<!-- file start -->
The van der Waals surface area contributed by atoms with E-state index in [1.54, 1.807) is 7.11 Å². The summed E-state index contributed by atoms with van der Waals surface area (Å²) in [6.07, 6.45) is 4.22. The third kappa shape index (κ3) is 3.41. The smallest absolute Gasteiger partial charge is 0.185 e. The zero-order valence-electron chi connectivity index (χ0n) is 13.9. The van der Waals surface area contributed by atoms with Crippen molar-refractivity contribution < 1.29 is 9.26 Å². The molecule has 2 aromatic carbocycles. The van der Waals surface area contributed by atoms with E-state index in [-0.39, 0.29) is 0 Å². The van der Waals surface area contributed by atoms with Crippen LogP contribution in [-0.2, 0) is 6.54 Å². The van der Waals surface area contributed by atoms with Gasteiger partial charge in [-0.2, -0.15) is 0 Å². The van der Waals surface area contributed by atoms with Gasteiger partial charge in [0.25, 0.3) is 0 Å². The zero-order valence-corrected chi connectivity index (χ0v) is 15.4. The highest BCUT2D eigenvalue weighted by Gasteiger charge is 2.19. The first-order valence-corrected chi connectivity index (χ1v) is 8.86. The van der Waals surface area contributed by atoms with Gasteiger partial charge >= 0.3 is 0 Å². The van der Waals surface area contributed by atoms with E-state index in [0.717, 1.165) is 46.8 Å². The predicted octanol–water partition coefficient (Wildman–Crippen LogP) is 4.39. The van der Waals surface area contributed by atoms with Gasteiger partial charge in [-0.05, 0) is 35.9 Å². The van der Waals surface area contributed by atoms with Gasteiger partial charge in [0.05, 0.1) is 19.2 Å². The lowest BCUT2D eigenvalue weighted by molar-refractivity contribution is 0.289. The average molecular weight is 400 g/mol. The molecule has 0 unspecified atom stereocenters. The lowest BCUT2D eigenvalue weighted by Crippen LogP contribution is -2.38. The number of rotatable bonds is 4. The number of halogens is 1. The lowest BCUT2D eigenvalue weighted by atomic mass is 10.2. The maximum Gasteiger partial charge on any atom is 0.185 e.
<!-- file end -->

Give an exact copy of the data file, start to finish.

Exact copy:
The van der Waals surface area contributed by atoms with E-state index in [1.54, 1.807) is 7.11 Å². The summed E-state index contributed by atoms with van der Waals surface area (Å²) in [6.07, 6.45) is 4.22. The third kappa shape index (κ3) is 3.41. The smallest absolute Gasteiger partial charge is 0.185 e. The zero-order valence-electron chi connectivity index (χ0n) is 13.9. The van der Waals surface area contributed by atoms with Crippen molar-refractivity contribution < 1.29 is 9.26 Å². The molecule has 2 aromatic carbocycles. The van der Waals surface area contributed by atoms with E-state index in [-0.39, 0.29) is 0 Å². The van der Waals surface area contributed by atoms with Crippen LogP contribution in [-0.2, 0) is 6.54 Å². The van der Waals surface area contributed by atoms with Gasteiger partial charge in [-0.2, -0.15) is 0 Å². The van der Waals surface area contributed by atoms with Gasteiger partial charge in [0.25, 0.3) is 0 Å². The zero-order valence-corrected chi connectivity index (χ0v) is 15.4. The highest BCUT2D eigenvalue weighted by Gasteiger charge is 2.19. The first-order valence-corrected chi connectivity index (χ1v) is 8.86. The van der Waals surface area contributed by atoms with Gasteiger partial charge >= 0.3 is 0 Å². The van der Waals surface area contributed by atoms with E-state index in [0.717, 1.165) is 46.8 Å². The predicted octanol–water partition coefficient (Wildman–Crippen LogP) is 4.39. The van der Waals surface area contributed by atoms with Gasteiger partial charge in [-0.05, 0) is 35.9 Å². The van der Waals surface area contributed by atoms with Gasteiger partial charge in [0.05, 0.1) is 19.2 Å². The lowest BCUT2D eigenvalue weighted by molar-refractivity contribution is 0.289. The average molecular weight is 400 g/mol. The molecule has 0 unspecified atom stereocenters. The lowest BCUT2D eigenvalue weighted by Crippen LogP contribution is -2.38. The number of rotatable bonds is 4. The number of halogens is 1. The lowest BCUT2D eigenvalue weighted by atomic mass is 10.2. The maximum Gasteiger partial charge on any atom is 0.185 e.